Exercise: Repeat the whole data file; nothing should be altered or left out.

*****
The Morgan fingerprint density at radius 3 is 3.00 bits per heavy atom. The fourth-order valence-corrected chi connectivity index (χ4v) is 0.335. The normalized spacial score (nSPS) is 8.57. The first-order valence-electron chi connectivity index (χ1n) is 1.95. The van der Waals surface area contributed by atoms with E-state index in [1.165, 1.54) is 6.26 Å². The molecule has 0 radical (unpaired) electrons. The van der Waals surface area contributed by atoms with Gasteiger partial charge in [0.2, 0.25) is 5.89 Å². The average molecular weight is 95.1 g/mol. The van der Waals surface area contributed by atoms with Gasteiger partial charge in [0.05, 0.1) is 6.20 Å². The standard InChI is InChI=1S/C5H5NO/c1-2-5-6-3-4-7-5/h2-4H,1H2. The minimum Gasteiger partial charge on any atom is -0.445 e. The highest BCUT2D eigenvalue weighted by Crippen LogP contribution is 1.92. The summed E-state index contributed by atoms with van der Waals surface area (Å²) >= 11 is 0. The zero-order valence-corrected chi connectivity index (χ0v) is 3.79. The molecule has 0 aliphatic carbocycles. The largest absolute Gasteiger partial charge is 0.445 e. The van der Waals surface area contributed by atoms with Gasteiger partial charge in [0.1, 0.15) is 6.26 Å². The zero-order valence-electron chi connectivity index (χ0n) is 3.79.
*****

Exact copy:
The Morgan fingerprint density at radius 3 is 3.00 bits per heavy atom. The fourth-order valence-corrected chi connectivity index (χ4v) is 0.335. The normalized spacial score (nSPS) is 8.57. The first-order valence-electron chi connectivity index (χ1n) is 1.95. The van der Waals surface area contributed by atoms with E-state index in [1.165, 1.54) is 6.26 Å². The molecule has 0 radical (unpaired) electrons. The van der Waals surface area contributed by atoms with Gasteiger partial charge in [0.2, 0.25) is 5.89 Å². The average molecular weight is 95.1 g/mol. The van der Waals surface area contributed by atoms with Gasteiger partial charge in [0.05, 0.1) is 6.20 Å². The standard InChI is InChI=1S/C5H5NO/c1-2-5-6-3-4-7-5/h2-4H,1H2. The minimum Gasteiger partial charge on any atom is -0.445 e. The highest BCUT2D eigenvalue weighted by Crippen LogP contribution is 1.92. The summed E-state index contributed by atoms with van der Waals surface area (Å²) >= 11 is 0. The zero-order valence-corrected chi connectivity index (χ0v) is 3.79. The molecule has 0 aliphatic carbocycles. The largest absolute Gasteiger partial charge is 0.445 e. The van der Waals surface area contributed by atoms with Gasteiger partial charge in [0.1, 0.15) is 6.26 Å². The zero-order valence-electron chi connectivity index (χ0n) is 3.79.